Chinese audience anxious for Oscar films

By Zhang Rui
0 Comment(s)Print E-mail, February 11, 2020
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In this handout photo provided by A.M.P.A.S., Best Picture Award winners for "Parasite" pose onstage during the 92nd Academy Awards at the Dolby Theatre on Feb. 9, 2020 in Hollywood, California, the United States. [Photo/VCG]

As South Korean black comedy "Parasite" made history at the 92nd Academy Awards ceremony by becoming the first non-English-language movie to win best picture and other three awards, Chinese audiences are still waiting for all those Oscar-winning films whose release has been affected by the new coronavirus outbreak.

Bong Joon-ho's "Parasite" turned out to be the biggest winner at the awards ceremony in the Dolby Theatre in Hollywood on Sunday night. Besides being named Best Picture, the genre-bending class thriller also won Best Director for Bong Joon-ho, Best Original Screenplay and the Best International Feature Film, formerly known as best foreign-language film. 

The commercially-viable and adroitly-written drama on the weighty subject of class warfare follows the members of a poor household scheming to become employees of a much wealthier family by posing as unrelated and highly-qualified individuals.

A documentary film related to China, "American Factory," won the award for best documentary feature. It is the first film from former U.S. first couple Barack and Michelle Obama's production company Higher Ground Productions in partnership with Netflix. 

Directed by Steven Bognar and Julia Reichert, the documentary is about Chinese company Fuyao's factory in the American state of Ohio bringing jobs to unemployed Americans and the ups and downs along the way, which triggered lots of discussion over the past year about different work ethics and the western labor union system.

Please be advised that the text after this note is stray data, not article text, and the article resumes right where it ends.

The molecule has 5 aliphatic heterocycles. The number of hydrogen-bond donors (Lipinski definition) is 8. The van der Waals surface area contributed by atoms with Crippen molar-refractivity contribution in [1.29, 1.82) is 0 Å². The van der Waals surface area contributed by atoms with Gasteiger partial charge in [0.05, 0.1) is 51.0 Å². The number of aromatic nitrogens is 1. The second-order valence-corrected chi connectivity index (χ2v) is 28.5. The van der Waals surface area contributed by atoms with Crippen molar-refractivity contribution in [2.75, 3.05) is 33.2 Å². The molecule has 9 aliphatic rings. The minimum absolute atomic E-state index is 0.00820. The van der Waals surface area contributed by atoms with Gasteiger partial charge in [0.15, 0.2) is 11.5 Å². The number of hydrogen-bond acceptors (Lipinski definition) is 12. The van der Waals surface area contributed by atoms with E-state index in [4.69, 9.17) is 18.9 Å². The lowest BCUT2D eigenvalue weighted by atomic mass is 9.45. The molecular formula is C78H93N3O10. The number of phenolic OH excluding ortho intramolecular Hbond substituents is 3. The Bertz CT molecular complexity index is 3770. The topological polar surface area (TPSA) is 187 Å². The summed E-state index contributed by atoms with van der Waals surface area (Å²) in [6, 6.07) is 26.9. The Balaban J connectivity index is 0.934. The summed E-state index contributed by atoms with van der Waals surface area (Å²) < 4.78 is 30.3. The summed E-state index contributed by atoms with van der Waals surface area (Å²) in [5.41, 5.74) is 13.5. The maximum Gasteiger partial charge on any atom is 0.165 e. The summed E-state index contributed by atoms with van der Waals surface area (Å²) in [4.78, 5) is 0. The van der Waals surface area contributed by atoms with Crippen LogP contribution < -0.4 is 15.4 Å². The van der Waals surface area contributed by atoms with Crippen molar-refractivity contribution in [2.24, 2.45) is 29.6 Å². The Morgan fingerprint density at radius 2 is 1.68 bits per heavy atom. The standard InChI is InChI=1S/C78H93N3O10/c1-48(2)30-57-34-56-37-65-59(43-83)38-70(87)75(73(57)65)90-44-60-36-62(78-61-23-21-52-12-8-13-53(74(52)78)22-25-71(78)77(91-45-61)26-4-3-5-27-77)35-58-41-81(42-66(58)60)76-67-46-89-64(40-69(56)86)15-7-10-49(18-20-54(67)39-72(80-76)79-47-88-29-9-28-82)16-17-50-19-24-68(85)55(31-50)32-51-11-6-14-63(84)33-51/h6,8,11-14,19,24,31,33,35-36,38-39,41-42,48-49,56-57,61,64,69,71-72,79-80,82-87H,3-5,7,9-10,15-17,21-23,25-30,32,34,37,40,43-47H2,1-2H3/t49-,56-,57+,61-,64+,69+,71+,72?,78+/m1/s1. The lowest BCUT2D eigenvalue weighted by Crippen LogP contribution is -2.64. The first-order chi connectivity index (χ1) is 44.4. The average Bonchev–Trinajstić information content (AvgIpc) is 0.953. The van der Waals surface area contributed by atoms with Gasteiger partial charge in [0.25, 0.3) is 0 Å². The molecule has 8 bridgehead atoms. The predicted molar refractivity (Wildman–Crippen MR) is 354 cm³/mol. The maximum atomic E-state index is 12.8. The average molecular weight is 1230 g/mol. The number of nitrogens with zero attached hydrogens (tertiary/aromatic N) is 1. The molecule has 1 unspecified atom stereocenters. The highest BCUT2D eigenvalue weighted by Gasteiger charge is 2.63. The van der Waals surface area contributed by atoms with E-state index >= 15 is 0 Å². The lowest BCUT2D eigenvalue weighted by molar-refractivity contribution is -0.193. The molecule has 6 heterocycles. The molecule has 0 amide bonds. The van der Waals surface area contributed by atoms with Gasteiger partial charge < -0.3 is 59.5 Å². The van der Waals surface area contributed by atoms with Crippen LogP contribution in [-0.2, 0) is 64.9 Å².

Both films, though, have no Chinese release plans yet. But many others were scheduled. 

"Jojo Rabbit," a black comedy directed and written by Taika Waititi based on Christine Leunens' 2008 novel "Caging Skies," won the Best Adapted Screenplay award.

Disney and its newly-acquired Fox Searchlight Pictures was supposed to distribute "Jojo Rabbit" in China from Feb. 12, 2020 in theaters under the National Alliance of Arthouse Cinemas (NAAC), a group formed in 2016 and operated by the China Film Archive and a consortium of theater chains supporting art-house films. 

However, due to the current epidemic, the film’s showing has been postponed indefinitely. But a publicist from the Walt Disney Studios told that the film was planned for theater release, rather than the rumored alternative of going directly to an online platform in China.

The rumor started as the telecast of the 92nd Academy Awards ceremony was underway. iQiyi, China's online video streaming site backed by search engine giant Baidu, posted seven Oscar-themed posters of "Jojo Rabbit," "Marriage Story," "Parasite," "Little Women," "1917," "Once Upon a Time in Hollywood" and "Ford vs. Ferrari," while captioning them with words like "coming soon to iQiyi" on its official Sina Weibo microblog. 

Chinese movie fans went crazy, thinking these films will debut online. However, many studios rushed out quick denials.

"It's not true," a publicist from Columbia Pictures (under Sony Pictures Entertainment) told, "We are communicating with iQiyi, and 'Little Women' is still planned to hit Chinese theaters."

"Little Women," which won the best costume design award, once set for release on the Chinese mainland on Feb. 14, Valentine’s Day, has put off its release plan. 

Sony's other film "Once Upon a Time in Hollywood," written and directed by Quentin Tarantino, won the best supporting actor award for Brad Pitt and best production design at the Oscars. It was supposed to be released in China on Oct. 25, 2019, but now seems impossible for it to move into Chinese theaters due to its controversial Bruce Lee depiction that angered Lee's daughter and many Chinese people. 

"Marriage Story," a critically acclaimed American comedy drama that portrays both sides of a messy divorce, won the best supporting actress award for Laura Dern, and was set to land in Chinese theaters on Feb. 28. It has postponed its release plan. So did Disney/Fox's other film "Ford vs. Ferrari," which won best film editing and sound editing. 

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